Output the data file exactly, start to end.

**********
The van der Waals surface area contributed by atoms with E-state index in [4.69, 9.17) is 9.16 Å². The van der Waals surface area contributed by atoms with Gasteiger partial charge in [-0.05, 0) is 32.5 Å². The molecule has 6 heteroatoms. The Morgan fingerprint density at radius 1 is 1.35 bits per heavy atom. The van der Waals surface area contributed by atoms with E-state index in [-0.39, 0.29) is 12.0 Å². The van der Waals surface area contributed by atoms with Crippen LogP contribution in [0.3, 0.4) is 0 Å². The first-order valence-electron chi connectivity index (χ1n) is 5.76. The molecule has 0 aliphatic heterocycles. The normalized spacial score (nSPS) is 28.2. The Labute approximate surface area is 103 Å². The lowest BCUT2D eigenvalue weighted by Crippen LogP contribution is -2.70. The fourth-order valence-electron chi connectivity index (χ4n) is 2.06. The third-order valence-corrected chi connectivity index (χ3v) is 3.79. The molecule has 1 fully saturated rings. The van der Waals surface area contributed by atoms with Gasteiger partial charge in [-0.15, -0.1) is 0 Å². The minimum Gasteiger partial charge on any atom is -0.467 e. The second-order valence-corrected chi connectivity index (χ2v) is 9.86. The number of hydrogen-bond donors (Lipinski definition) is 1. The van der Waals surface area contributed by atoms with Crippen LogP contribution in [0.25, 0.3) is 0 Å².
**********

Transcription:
The van der Waals surface area contributed by atoms with E-state index in [4.69, 9.17) is 9.16 Å². The van der Waals surface area contributed by atoms with Gasteiger partial charge in [-0.05, 0) is 32.5 Å². The molecule has 6 heteroatoms. The Morgan fingerprint density at radius 1 is 1.35 bits per heavy atom. The van der Waals surface area contributed by atoms with E-state index in [-0.39, 0.29) is 12.0 Å². The van der Waals surface area contributed by atoms with Crippen LogP contribution in [0.3, 0.4) is 0 Å². The first-order valence-electron chi connectivity index (χ1n) is 5.76. The molecule has 0 aliphatic heterocycles. The normalized spacial score (nSPS) is 28.2. The Labute approximate surface area is 103 Å². The lowest BCUT2D eigenvalue weighted by Crippen LogP contribution is -2.70. The fourth-order valence-electron chi connectivity index (χ4n) is 2.06. The third-order valence-corrected chi connectivity index (χ3v) is 3.79. The molecule has 1 fully saturated rings. The van der Waals surface area contributed by atoms with Gasteiger partial charge in [-0.15, -0.1) is 0 Å². The minimum Gasteiger partial charge on any atom is -0.467 e. The second-order valence-corrected chi connectivity index (χ2v) is 9.86. The number of hydrogen-bond donors (Lipinski definition) is 1. The van der Waals surface area contributed by atoms with Crippen LogP contribution in [0.25, 0.3) is 0 Å².